Ringma on Ongoing Conversion...

While religion ever slides to the right and to the embrace of conservative ethics and politics, the Bible remains a dangerous book calling us to ongoing conversion. That conversion is not simply the call to abandon our own pathetic and pitiful personal wrongdoing, but also involves a conversion from the social deformities that inhabit our soulscape. The idolatries of our time - control, consumerism, exploitation, militarism, narcissism - need to be expelled from our ways of thinking and acting, as much as the personal wrongdoing of greed, pride, lust and deception. (pp 139)

Ringma, C. (2003). Seek the Silences with Thomas Merton.

Monday, February 11, 2008

People Like Us....

In little more than a whisper, Tom as almost an after thought, an aside to himself said "The trouble is that they don't want to help people like us."

Faith House was intriguing tonight; lots of conversation and chat, probably to do with the fact that there weren't so many guys in which meant there was room for us all to sit and enjoy each other's company.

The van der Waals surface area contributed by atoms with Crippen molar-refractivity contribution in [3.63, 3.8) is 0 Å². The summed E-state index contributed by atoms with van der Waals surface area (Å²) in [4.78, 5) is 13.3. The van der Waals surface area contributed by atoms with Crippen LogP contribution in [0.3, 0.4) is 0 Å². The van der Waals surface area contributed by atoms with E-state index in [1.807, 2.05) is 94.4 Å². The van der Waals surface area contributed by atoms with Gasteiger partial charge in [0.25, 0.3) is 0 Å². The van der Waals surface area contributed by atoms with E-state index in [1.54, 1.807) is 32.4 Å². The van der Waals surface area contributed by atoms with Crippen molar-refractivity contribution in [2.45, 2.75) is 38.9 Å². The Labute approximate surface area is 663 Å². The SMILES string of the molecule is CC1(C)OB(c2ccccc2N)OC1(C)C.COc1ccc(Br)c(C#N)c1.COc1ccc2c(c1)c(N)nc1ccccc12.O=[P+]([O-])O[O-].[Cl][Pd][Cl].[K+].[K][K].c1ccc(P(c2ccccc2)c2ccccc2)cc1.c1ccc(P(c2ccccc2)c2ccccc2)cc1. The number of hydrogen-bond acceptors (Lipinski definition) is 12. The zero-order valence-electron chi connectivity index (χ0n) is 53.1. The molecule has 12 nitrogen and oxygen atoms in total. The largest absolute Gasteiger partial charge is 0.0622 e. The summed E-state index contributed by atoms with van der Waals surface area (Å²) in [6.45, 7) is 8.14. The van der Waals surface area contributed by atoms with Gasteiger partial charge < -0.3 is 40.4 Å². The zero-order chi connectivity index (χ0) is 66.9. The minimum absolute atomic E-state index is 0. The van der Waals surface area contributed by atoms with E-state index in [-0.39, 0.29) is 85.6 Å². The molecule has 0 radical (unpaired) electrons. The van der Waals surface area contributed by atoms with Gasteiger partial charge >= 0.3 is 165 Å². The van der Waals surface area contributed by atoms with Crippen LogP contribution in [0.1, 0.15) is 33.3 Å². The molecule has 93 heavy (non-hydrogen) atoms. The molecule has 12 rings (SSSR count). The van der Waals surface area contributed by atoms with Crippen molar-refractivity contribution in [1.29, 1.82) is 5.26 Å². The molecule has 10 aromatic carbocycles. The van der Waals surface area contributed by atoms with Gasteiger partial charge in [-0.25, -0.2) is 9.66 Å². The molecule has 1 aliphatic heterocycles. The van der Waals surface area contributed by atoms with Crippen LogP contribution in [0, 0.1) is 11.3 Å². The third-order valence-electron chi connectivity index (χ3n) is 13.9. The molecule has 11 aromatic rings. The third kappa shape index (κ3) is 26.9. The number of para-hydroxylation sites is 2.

I was uncomfortable at hearing the injustice that Tom shared with us. For weeks he was denied his freedom pass on the buses because he was seen as an alcoholic, homeless waster; for weeks he fought the injustice; for weeks he was made to feel like rubbish. With a smile on his face he told us that eventually he wore them down and won his freedom pass and free travel around London, a freedom pass he was legitimately entitled to.

The smile faded when he told us what the council official said.

"The trouble with you people is that you will just go and sell it for booze..."

In little more than a whisper, Tom as almost an after thought, an aside to himself said "The trouble is that they don't want to help people like us."